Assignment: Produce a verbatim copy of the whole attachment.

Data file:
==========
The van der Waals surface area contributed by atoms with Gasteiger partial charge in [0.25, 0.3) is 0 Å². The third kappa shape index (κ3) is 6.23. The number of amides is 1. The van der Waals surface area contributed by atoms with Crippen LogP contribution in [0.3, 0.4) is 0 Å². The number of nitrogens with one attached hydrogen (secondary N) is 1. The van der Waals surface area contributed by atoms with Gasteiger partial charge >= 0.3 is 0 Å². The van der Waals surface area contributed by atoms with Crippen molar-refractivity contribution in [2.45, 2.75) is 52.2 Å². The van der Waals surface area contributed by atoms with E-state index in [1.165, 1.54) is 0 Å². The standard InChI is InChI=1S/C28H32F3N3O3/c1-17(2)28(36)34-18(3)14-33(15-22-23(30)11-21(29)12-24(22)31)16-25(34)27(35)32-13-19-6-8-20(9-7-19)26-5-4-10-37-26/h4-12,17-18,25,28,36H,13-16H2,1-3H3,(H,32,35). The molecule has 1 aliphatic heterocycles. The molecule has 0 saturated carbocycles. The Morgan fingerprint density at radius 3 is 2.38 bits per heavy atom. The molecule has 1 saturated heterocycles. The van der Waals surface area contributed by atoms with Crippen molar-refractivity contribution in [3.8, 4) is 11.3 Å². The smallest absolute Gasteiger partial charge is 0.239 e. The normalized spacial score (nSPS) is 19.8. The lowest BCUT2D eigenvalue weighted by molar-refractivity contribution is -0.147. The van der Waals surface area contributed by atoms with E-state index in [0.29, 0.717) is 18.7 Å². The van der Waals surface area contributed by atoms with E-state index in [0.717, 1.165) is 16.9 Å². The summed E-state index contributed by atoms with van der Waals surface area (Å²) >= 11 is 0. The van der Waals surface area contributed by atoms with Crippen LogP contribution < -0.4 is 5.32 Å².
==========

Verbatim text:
The van der Waals surface area contributed by atoms with Gasteiger partial charge in [0.25, 0.3) is 0 Å². The third kappa shape index (κ3) is 6.23. The number of amides is 1. The van der Waals surface area contributed by atoms with Crippen LogP contribution in [0.3, 0.4) is 0 Å². The number of nitrogens with one attached hydrogen (secondary N) is 1. The van der Waals surface area contributed by atoms with Gasteiger partial charge >= 0.3 is 0 Å². The van der Waals surface area contributed by atoms with Crippen molar-refractivity contribution in [2.45, 2.75) is 52.2 Å². The van der Waals surface area contributed by atoms with E-state index in [1.165, 1.54) is 0 Å². The standard InChI is InChI=1S/C28H32F3N3O3/c1-17(2)28(36)34-18(3)14-33(15-22-23(30)11-21(29)12-24(22)31)16-25(34)27(35)32-13-19-6-8-20(9-7-19)26-5-4-10-37-26/h4-12,17-18,25,28,36H,13-16H2,1-3H3,(H,32,35). The molecule has 1 aliphatic heterocycles. The molecule has 0 saturated carbocycles. The Morgan fingerprint density at radius 3 is 2.38 bits per heavy atom. The molecule has 1 saturated heterocycles. The van der Waals surface area contributed by atoms with Crippen molar-refractivity contribution in [3.8, 4) is 11.3 Å². The smallest absolute Gasteiger partial charge is 0.239 e. The normalized spacial score (nSPS) is 19.8. The lowest BCUT2D eigenvalue weighted by molar-refractivity contribution is -0.147. The van der Waals surface area contributed by atoms with E-state index in [0.29, 0.717) is 18.7 Å². The van der Waals surface area contributed by atoms with E-state index in [0.717, 1.165) is 16.9 Å². The summed E-state index contributed by atoms with van der Waals surface area (Å²) >= 11 is 0. The van der Waals surface area contributed by atoms with Crippen LogP contribution < -0.4 is 5.32 Å².